Why you want to know Karen Flake: For six years, Karen Flake has been the president and CEO of Mount St. Mary Academy in Little Rock. In the late 1990s, she was co-owner of Flake-Wilkerson Market Insights and sold it in 2007. She founded Karen Flake & Associates of Little Rock in 2009. In 2000, she and her husband John, chairman of Flake & Kelley Commercial, gave back to their community and the Church, including setting up a $2.5 million trust to support Catholic schools after their death.
Flake and her husband will begin the yearlong planning process as chairs of the 2019 Little Rock Heart Ball for the American Heart Association. On Aug. 30, she will be inducted into the Arkansas Women’s Hall of Fame.
Name: Karen Elizabeth Goodhart Flake
Parish: Our Lady of the Holy Souls
City: Little Rock
Family: Husband John of 48 years; two daughters; six grandchildren.
In her own words
What feeds you spiritually?
I find that taking time to read Scripture and to read a reflection on that Scripture … has become a habit for me over a period of years. I feel that gives me time to reflect. It’s not what I consider really engaged prayer time, so that’s a little different, but that does give me the Scripture reading and insight into the things I’m doing in my life compared to what I see Christ doing in his life.
What does it mean to be inducted into the Arkansas Women’s Hall of Fame?
I’m extremely honored. I’m amazed at being a part of that group. I know that those women have been able to do something special for others and worked hard to do what they do and so I’m very honored.
When you were a student at Mount St. Mary Academy, what was the biggest lesson you learned?
Like many of the young women today, I had a sense of confidence … when I went off to co-ed university, I just was able to speak up and answer just like the boys were and didn’t feel like I had any less value than any of the men. I think as you go through business that was very important as well.
What is your favorite part about leading MSM?
It’s knowing that these young women have a future ahead of them and realizing the education here plays such an important part in helping them become the best person they can be. … Something that makes me stop and think is when we have Ash Wednesday and I am putting ashes on their foreheads and they are young and lovely people, and I’m asking them to think about their mortality. I see that that is something those young faces haven’t really grasped and yet that’s where they’re headed at some point is to learn those lessons of life that this is a temporary place … we’re here in order to prepare to go to heaven.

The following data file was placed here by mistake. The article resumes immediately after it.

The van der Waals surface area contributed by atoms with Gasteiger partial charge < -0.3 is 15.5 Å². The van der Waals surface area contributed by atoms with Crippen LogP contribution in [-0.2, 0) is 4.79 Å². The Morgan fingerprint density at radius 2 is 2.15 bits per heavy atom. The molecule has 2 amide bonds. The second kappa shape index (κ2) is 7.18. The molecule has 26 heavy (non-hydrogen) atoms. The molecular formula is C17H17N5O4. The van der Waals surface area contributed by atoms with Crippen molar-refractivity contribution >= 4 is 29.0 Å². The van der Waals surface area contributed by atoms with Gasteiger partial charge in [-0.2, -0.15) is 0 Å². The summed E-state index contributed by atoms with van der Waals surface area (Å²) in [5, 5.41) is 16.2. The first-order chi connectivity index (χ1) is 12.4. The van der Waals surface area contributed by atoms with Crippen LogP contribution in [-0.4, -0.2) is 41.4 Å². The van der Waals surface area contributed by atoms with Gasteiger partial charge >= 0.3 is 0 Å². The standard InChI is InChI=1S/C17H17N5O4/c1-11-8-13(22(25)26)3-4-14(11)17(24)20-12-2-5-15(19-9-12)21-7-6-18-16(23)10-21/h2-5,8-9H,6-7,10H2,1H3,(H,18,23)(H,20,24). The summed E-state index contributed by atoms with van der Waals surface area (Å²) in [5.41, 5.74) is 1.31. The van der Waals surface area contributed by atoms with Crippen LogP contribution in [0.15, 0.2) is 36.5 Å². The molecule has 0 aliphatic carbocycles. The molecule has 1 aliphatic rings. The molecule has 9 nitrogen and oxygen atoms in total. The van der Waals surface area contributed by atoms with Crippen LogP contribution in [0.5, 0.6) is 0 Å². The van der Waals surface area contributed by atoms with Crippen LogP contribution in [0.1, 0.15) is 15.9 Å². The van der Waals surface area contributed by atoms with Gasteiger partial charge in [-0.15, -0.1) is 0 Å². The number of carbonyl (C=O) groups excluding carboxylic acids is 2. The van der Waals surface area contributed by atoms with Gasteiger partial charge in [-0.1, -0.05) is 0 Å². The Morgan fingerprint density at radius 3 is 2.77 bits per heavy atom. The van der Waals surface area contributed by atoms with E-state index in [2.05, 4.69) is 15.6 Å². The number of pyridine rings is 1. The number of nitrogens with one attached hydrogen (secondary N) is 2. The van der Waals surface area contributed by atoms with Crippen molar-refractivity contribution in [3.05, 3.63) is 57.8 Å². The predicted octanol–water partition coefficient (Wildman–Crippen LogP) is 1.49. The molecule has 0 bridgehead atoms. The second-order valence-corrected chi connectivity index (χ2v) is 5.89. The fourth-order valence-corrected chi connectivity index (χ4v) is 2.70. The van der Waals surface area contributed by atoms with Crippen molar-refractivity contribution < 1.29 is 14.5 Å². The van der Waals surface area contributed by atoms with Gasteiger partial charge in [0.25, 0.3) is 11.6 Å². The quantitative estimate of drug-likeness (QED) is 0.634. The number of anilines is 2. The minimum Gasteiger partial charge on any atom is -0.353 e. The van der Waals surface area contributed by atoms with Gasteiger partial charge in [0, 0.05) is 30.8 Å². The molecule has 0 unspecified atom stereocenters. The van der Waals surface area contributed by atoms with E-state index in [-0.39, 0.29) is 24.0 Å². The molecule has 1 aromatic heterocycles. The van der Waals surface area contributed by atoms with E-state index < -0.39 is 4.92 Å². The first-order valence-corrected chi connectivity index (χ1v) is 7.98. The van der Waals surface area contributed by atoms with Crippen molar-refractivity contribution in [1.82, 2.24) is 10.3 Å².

What lesson do you hope students take with them after graduating?
One of the things I ask them is to make Jesus their best friend. … As they go out into the future, they’ll make new friends and lots of other people come into their lives and it’s very easy to get caught up in whatever is happening in the next stage of their life. So I hope they continue to see Jesus as their best friend.
Best advice for young women as they’re starting their careers?
I think it takes a lot of work to be successful in your career. I think you try not to think so much about yourself as you try to think about what it is that results in a good job. What are you doing that leads to results. So working, but working with the goal in mind that you’re going to accomplish and doing it.
What are your hobbies?
I just love playing with grandchildren. It’s not exactly a hobby, but pretty magical. I’ve become a storyteller with them. … We travel pretty extensively. We just went to Portugal over Christmas and next year we’ve signed up to go to Machu Picchu and the Galapagos Islands, so we’ve got that already in our sights as something special. Traveling has always been something; we’ve taken our children on trips as fairly young children so now we’re doing some of that with the grandchildren.
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